However, because these propellants are stored at higher pressures (up to 5000 lbf/in² or 34 MPa) while liquid CO2 is stored at around 1200 lbf/in² (8 MPa), tanks for nitrogen and HPA are more expensive and heavier. Modern designs are usually wrapped in carbon fiber or other composite materials, to allow for thinner walls (thus, lighter weights) while withstanding the greater pressure. Average pressure for HPA tanks used in paintballing is 31 MPa (4,500 lbf/in² or 310 bar). The tanks themselves can either be filled with pure N2 or compressed air, which is 79% N2. These air sources have traditionally been used primarily by people who play often and have tournament-grade markers; however, they are becoming more popular among casual players.
Tank capacity ranges from 48 to 114 in³ (0.8 to 2 L). The 68 in³ (1.1 L) size is considered average. Smaller tanks may not last heated matches, while larger tanks are cumbersome and require mounting options that create a larger marker profile. Thus, large tanks are usually only seen in speedball back players, who do little movement but fire thousands of rounds in a game. Scenario players that fire a similar volume of paint will also utilize a large tank. 48 ci tanks are rarely seen, as a 68 is only slightly larger in form but offers a far longer play time.
HPA is also known as nitrogen, nitro, or N2. The reason for the varying name difference is because in the late 1980s and early 1990s, Tom Kaye and Team Nitro used large 114 cubic inch tanks on their back. This was the first team to use nitrogen in a paintball setting. The gas they used was 100% nitrogen, which is very rare today. The reason for this is that air compressors capable of filling tanks to the required 3000+ psi (21 MPa) are more common. HPA tanks can be filled with nitrogen or compressed air, but can NOT be filled with CO2. It is also a common misconception that paintball markers use nitrous oxide (N2O,"Nitrous", "NOS"), or NO2. Neither of these are used in paintball pneumatic systems.
HPA is also preferred because it makes it easy for frequent players to fill the air system from a conventional scuba tank. Also, many players believe that using N2 instead of HPA reduces the corrosion caused to the marker by oxidation from the oxygen in the HPA.
Nitrogen is generally preferred over carbon dioxide for a few reasons. Nitrogen will not liquefy and leak into the marker, while if the CO2 tank doesn't have an anti-siphon tube installed, liquid CO2 can leak into the marker, causing damage to O-rings. The solenoids on electronic markers are particularly sensitive to this, and thus many manufacturers will specify to use only nitrogen or HPA with their electronic markers. Nitrogen generally has a more consistent shot than CO2. This is because when the playing area is warm, the CO2 will expand more rapidly from the liquid form, causing the marker to fire at a higher velocity. But when the temperature is lower, the expansion occurs more slowly, causing a decrease in the velocity of the shot. This is especially apparent during rapid firing while using CO2. The rapid discharge of CO2 causes the temperature of the liquid CO2 to drop dramatically, resulting in a significant loss in pressure. The effect of temperature on HPA or nitrogen, on the other hand, is negligible. However, CO2 tanks are significantly cheaper than nitrogen tanks. The nitrogen tanks traditionally cost slightly less to be filled than the CO2 tanks at approximately three to five US dollars. Also, many fields offer better rates for HPA fills due to their lower shots per fill (more apparent in smaller HPA systems, such as a 3000psi, 48ci tank) than CO2; the most common being 25 cents per ounce for CO2 and $5 for all-day HPA fills. From this, it can be seen that for the cost of refilling a single 20 oz. CO2 tank, a player can refill any size HPA tank all day.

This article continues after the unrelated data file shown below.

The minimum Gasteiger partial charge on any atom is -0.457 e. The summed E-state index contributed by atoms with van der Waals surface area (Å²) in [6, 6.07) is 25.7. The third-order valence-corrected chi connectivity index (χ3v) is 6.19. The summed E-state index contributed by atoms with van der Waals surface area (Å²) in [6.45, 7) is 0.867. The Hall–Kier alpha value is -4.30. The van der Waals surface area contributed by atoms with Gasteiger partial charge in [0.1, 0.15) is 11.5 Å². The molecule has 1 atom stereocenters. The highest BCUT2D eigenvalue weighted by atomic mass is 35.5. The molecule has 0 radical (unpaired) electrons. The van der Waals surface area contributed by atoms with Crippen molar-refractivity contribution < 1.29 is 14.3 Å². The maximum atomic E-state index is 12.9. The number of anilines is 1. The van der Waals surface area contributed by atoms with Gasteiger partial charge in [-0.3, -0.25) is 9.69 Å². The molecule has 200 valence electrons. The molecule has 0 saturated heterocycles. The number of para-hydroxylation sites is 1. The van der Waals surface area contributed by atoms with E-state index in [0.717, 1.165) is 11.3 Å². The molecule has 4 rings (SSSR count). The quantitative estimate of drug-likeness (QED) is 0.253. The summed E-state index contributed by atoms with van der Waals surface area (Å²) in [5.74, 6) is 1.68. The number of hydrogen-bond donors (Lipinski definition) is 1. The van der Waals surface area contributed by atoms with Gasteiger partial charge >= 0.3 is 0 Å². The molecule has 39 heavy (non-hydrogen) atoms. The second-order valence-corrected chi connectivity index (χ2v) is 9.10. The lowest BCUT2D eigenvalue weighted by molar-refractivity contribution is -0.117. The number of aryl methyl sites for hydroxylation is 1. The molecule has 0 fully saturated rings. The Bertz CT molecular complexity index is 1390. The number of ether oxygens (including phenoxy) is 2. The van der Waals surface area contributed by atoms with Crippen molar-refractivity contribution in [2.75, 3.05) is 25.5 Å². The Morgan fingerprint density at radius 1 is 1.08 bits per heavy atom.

Sometimes called "goggles", masks are safety devices that players are required to wear. These completely cover not only the eyes, but also the mouth, ears and nostrils of a person. Some masks even feature throat guards. The lenses are designed to stop paintballs traveling around or under 300ft/s (~90m/s). It should be noted, however, that the lenses are not designed to withstand impacts of paintballs traveling at vastly greater speeds.
Double-layered or "thermal" lenses are also available. These lenses are much less prone to fogging. These work by separating an inside and an outside lens with an air chamber, that allows for the difference in temperature between the inside and the outside of the mask without forming condensation. However, if any moisture whatsoever somehow gets in between the two lenses, the inner faces of both lenses will fog, and it will take a very long time to dry out, if it does at all.
Fogging masks can be a significant hazard while playing. Besides the lost vision, players may be tempted to remove their mask and expose themselves to serious eye injuries. To reduce fogging of lenses while playing, some masks include electric fans that remove humidity and dry the lens. This is especially useful for situations that require wearing the mask for extended periods of time, such as wood play, large games, or being a referee. Finally, there are many anti-fog topical solutions that players can apply .
The exterior of the thermal lenses (or the lenses, in non-thermal masks) is usually made of Polycarbonate. This material provides excellent impact resistance. Because polycarbonate is soft, these lenses are manufactured with anti-scratch coatings. But great care must be taken to keep proper care of the lenses. Many vendors recommend the immediate replacement of very scratched lenses, or lenses subjected to very strong impacts.